New results from the LHC at Toronto.

It’s less than a month since we saw results from the Large Hadron Collider presented at the ICHEP conference and we marvelled that they were able to show the analysis from 350/nb of luminosity collected just a few days before the conference opened. But ICHEP is not the only conference worth watching and now they have about 2200/nb (2.2/pb) of data with much of it collected in the last week.

At the Hadron Collider Physics Symposium in Toronto this week more new results are being shown. Some of it using over 1/pb of data or about three times what was seen at ICHEP. Sadly there are no videos of the talks but the slides are being put online and I hope that some of the more expert particle physics bloggers will soon be able to tell us some details of what has been presented.

From a talk today by Corrine Mills on W and Z physics at ATLAS we have this nice update to the beautiful plot of muon pairs showing some classic resonances very clearly. This is using 0.9/pb of data. I can’t help thinking they have cut the x-axis off a bit shorter than necessary. What lies just above the 100 GeV energy range shown I wonder?

More plots using over 1/pb appear at the end of the slides. I don’t think there is any new physics here but it’s just nice to know that some results from the first 1/pb have come out so quickly. It is only 16 days since they passed that milestone. ATLAS have really thrown the gauntlet down for CMS who only showed plots using 200/nb in their talk on the same topic.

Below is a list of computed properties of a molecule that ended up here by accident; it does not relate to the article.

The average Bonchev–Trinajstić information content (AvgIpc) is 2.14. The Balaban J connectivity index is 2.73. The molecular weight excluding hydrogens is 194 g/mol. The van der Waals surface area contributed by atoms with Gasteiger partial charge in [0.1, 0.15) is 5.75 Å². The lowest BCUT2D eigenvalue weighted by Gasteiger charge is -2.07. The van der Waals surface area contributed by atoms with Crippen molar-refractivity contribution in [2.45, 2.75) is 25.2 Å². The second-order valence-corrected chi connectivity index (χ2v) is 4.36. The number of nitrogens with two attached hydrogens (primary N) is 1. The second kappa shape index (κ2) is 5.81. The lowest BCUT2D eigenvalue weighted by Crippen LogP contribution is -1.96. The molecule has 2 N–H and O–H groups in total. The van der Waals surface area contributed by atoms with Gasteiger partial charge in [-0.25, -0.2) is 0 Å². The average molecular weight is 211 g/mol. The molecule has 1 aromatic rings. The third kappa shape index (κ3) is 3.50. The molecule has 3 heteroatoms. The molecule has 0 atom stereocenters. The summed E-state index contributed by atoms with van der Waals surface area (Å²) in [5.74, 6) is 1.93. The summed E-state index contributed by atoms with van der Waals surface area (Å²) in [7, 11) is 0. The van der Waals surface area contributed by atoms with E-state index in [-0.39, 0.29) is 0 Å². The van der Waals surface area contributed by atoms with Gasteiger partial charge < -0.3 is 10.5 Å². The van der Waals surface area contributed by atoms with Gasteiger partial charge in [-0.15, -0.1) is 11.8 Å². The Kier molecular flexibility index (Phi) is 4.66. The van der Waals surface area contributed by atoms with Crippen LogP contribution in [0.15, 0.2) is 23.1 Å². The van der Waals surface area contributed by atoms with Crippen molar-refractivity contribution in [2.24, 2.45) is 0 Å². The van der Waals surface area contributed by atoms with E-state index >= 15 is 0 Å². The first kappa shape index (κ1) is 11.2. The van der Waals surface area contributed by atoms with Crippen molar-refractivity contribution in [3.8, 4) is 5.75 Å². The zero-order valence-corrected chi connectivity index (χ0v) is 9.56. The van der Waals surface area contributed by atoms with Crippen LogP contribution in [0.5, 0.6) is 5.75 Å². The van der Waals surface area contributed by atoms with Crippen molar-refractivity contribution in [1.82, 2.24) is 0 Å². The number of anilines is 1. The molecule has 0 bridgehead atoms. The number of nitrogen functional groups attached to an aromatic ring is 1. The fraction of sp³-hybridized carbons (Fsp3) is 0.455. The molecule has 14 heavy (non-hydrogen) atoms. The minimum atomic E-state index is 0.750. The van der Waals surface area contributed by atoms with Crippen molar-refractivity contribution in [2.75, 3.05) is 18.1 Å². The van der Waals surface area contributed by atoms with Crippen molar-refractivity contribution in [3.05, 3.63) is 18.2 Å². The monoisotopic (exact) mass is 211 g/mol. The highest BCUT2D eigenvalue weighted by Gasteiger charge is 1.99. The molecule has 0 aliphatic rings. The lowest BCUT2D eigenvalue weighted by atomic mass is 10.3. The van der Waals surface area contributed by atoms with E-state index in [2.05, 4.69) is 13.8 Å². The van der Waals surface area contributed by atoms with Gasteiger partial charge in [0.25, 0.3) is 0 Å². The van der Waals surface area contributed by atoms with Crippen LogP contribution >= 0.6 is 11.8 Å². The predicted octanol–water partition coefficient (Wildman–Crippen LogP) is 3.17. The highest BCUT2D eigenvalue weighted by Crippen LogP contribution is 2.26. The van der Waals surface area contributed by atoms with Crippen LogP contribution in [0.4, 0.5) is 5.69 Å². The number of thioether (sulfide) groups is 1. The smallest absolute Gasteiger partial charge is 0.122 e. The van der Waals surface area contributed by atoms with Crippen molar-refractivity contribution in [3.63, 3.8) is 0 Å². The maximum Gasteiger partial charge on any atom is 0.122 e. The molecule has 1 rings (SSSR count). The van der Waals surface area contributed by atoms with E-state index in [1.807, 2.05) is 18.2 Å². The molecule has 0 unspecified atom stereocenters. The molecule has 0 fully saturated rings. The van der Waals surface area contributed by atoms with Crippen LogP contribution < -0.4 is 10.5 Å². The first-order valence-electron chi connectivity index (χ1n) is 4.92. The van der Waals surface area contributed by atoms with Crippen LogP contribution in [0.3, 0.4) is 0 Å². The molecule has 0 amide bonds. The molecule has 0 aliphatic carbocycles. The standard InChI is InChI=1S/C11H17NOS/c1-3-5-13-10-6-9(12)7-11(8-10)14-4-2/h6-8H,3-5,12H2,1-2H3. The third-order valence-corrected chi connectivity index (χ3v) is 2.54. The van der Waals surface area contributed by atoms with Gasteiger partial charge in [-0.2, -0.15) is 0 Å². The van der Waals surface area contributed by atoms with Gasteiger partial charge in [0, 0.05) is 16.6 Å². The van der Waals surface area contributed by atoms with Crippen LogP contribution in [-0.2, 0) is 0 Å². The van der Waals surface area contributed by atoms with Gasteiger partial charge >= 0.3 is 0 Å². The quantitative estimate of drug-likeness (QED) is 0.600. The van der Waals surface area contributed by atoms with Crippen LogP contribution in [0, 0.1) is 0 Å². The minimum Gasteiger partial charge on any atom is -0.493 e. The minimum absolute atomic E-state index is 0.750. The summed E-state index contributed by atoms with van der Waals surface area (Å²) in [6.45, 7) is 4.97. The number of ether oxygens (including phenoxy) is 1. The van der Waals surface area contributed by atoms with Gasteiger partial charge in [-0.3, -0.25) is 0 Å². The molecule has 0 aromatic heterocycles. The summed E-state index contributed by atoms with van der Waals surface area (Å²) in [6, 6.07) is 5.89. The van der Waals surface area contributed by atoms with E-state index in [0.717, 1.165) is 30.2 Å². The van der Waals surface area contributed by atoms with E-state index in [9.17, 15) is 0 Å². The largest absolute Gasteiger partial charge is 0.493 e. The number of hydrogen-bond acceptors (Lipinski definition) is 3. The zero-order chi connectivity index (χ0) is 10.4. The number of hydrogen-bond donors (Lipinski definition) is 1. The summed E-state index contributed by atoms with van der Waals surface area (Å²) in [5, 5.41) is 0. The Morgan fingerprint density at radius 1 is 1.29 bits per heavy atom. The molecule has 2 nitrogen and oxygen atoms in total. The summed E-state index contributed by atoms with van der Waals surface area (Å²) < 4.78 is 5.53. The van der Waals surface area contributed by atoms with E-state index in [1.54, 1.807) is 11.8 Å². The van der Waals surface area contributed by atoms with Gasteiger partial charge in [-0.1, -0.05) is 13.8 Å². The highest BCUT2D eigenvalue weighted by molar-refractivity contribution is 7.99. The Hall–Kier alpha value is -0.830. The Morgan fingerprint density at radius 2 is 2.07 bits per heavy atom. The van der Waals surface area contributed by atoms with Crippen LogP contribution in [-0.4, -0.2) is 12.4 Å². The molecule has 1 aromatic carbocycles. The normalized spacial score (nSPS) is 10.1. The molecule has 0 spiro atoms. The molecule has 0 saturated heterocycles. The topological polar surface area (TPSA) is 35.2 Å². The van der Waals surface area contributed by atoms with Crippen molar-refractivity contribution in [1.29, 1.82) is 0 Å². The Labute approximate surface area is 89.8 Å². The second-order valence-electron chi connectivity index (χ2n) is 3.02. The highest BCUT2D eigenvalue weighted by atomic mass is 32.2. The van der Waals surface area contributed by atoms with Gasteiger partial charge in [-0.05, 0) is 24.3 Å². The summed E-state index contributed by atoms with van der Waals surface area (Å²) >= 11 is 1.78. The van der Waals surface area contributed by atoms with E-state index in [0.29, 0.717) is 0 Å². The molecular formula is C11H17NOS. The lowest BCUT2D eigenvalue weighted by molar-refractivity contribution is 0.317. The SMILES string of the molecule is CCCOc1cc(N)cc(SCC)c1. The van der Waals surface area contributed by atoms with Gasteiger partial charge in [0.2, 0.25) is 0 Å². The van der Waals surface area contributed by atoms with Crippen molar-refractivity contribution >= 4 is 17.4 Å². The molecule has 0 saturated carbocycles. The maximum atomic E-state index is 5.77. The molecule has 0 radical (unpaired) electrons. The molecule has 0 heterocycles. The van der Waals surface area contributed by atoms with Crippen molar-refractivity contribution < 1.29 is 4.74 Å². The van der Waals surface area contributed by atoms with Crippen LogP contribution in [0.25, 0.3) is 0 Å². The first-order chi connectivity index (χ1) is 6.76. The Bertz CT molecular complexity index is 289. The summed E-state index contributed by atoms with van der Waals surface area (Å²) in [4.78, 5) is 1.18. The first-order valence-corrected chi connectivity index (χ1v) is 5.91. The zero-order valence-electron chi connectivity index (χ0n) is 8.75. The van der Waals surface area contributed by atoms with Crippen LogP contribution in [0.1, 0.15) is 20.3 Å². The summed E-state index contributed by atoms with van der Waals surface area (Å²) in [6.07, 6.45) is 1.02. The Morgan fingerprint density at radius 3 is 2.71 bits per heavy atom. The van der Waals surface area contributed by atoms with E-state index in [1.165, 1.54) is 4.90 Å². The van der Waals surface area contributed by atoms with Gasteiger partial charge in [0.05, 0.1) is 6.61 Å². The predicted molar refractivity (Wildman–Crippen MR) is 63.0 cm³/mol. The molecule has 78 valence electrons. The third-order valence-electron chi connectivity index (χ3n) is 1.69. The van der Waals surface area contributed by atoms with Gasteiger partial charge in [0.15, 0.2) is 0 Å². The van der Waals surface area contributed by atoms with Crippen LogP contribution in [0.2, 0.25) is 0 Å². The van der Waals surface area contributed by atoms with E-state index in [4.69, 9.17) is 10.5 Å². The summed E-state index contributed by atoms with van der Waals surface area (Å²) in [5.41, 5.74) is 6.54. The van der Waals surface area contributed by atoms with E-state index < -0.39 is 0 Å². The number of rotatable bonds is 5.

Tomorrow they will present top physics and Higgs searches with Beyond Standard Model stuff and heavy ion physics the day after. On Friday they conclude by looking to the future, including the possibility of LHC upgrades and the case for keeping the Tevatron running. Startling announcements are not expected but it’s worth watching just in case.

5 Responses to New results from the LHC at Toronto.

  1. Luboš Motl says:

    Are you gonna watch it for us?

    There are small peaks in the muon graph around 103 GeV or so – which I don’t quite think to be real. You see on the y-axis that the number of muon pairs becomes of order one when you go above 100 GeV which means that it would be pretty useless to try to go well above 100 GeV now.

    Best wishes

  2. Philip Gibbs says:

    You are probably right. Tommaso showed a similar plot from CMS using 280/nb at

    There is very little above 100 GeV so there wont be much more yet. Funny that they cut off whatever they did have though.

    I’ll check the talks but I am sure if there is any new physics to see you will get a much better report from Tommaso or Jester.

  3. […] blogs de física se han hecho eco de estos resultados, que yo sepa, salvo Philip Gibbs, “New results from the LHC at Toronto,” ViXra log, August 24, 2010, que se limitó a presentar algunas figuras seleccionadas de […]

%d bloggers like this: